Stewart, J(ohn) I(nnes) M(ackintosh) (Vol. 14)
Stewart, J(ohn) I(nnes) M(ackintosh) 1906–
Stewart is a British novelist, critic, and short story writer. As Michael Innes, he has written crime novels centering on academic and aristocratic characters involved in remarkably intricate plots. In the fiction appearing under his own name, he often considers the artist in society. (See also CLC, Vol. 7, and Contemporary Authors, Vols. 85-88.)
[Michael Innes certainly gave his books a thick] coating of urbane literary conversation, rather in the manner of Peacock strained through or distorted by Aldous Huxley. The Innes books were immediately acclaimed as something new in detective fiction from the publication in 1935 of Death at the President's Lodging, a title with misleading implications for the United States, where it was rather tamely renamed Seven Suspects. The Times Literary Supplement said that he was a newcomer who at once took his place in the front rank and, with the publication of Hamlet, Revenge! (1936), called him "in a class by himself among writers of detective fiction."
There was actually...
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AGATE NESAULE KROUSE and MARGOT PETERS
The outrageous punning on Professor Pluckrose's death (The Weight of the Evidence, 1944), the flamboyant and likable professorial forger of The Long Farewell (1958), and the amusing escapades of the Patriarchs at Oxford (A Family Affair, 1969) testify to Innes's essential reverence for university tradition and innocence. He takes it for granted that his professors' learning is vast, their integrity almost unchallengeable, and their flaws not serious enough to discredit their calling.
A late Innes story seems to reveal a change of attitude. In An Awkward Lie (1971), Innes follows Bobby Appleby, son of the famous quotation-capping detective Sir John, back to his old prep...
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["Honeybath's Haven"] is a leisurely, traditional British mystery in which page after page is spent establishing character. Not until more than halfway through is there, finally, a murder. There are the required eccentrics and Dickensian types…. The prose is stately and Victorian…. It's all very civilized and, unfortunately, also a bit labored.
Newgate Callendar, "Crime: 'Honeybath's Haven'," in The New York Times Book Review (© 1978 by The New York Times Company; reprinted by permission), June 11, 1978, p. 35.
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Full Term is the last of Stewart's five Oxford novels, and the closing chapters are full of poignant narrative knottings. Like most of his fiction, it's extremely well-constructed and contains some genuinely funny characters….
What makes it hard to take, especially in the early pages before you get acclimatised, is the ponderous archaism of the style. Pattullo, the narrator, is supposed to be a temporary Fellow, imported only a year ago from his London life as a successful dramatist. But this is a dramatist who thinks stage electricians still talk about rheostats, who refers to people nearby as being 'within bow-shot', whose friends say things like 'This is a damned rum place, Pattullo', and...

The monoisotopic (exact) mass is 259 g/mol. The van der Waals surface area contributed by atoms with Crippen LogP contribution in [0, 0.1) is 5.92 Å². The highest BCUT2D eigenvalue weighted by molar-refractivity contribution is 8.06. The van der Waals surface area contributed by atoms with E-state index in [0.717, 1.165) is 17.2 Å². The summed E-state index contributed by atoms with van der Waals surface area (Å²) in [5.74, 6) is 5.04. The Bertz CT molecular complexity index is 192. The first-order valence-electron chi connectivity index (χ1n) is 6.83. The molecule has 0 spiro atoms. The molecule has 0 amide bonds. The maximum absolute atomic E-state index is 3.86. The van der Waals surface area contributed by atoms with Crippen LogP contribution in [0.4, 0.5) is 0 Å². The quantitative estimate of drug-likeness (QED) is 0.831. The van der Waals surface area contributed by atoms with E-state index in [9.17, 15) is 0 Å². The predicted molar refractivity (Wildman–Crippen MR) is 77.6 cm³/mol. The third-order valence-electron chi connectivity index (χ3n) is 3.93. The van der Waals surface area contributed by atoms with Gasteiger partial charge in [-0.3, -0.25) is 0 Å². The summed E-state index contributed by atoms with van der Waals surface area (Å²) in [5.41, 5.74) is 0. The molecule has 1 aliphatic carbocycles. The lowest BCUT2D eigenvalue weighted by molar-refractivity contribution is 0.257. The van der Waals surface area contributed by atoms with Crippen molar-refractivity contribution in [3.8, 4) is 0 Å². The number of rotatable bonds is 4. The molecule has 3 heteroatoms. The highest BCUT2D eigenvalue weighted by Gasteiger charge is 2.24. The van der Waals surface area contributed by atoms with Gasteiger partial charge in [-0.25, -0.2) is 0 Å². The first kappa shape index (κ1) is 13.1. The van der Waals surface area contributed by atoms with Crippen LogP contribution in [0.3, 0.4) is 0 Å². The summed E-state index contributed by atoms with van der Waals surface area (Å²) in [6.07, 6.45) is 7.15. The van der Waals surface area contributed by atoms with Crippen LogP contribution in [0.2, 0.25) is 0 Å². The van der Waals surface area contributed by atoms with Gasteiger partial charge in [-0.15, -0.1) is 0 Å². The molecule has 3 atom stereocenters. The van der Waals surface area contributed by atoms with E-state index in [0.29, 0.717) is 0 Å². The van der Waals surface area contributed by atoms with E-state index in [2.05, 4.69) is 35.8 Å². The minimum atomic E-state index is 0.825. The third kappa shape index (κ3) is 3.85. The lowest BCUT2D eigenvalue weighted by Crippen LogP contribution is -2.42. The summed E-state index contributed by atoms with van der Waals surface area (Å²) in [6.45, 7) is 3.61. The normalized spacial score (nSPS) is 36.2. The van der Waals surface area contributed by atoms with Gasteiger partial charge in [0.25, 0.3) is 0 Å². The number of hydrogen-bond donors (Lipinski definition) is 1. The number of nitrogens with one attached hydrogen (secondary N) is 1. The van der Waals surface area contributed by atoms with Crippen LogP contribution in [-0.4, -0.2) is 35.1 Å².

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[On the whole, Full Term] does not contain as many intricate side plots and proliferating confusions as [Stewart's] earlier novels, but the dramatic high points, when they come, are devastating in their effect: Ranald McKechnie, the remote classical don married to the woman Pattullo once loved, at last struck down by his mechanical leaf-gathering and scrub cutting monster; Fiona, with whom Pattullo has been conducting a muffled and elusive affair, finally rejecting his tentative proposal in an enraged out-burst of masterly irony.
To someone new to the series [Stewart's Oxford novels]—and there cannot be many at this late stage—this volume will not be particularly accessible. There are few...
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J.I.M. Stewart's compilation of stories, Our England is a Garden,… charts the loss of certain English values the author clearly prizes…. Stewart seems unwilling to face the present: when we are told, in the second story (about a don invited to write his autobiography), that 'the best English memoirs, after all, had been written long ago, and he had read pretty well every one of them while still an under-graduate', the implicit attitude is that Culture belongs to the past. No wonder Stewart's Professor Mannering notices that 'a tremendous amount of nonsense is written about literature, even more than is written about history'. We know what literature is, dammit: you read it when you're an undergraduate, and...
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[To turn] to the prim, crusty, Ciceronian rectitude of J.I.M. Stewart's four long stories [in 'Our England Is a Garden'] is to seem to travel sharply backwards in time and downwards in temperature. So jocularly urbane is the archaic narrative, so blandly resting on Edwardian class assumptions, that at times it seems almost to be parodying itself.
Mr Stewart is ironic at the expense of those who live in the past, and his stories—about the downfall of a stately home, the humiliation of elderly academics—show the inevitable enfeebling of traditions. But he has not himself given up to what he calls 'classlessness.'
The stories have, as is to be expected, efficient amusing twists,...
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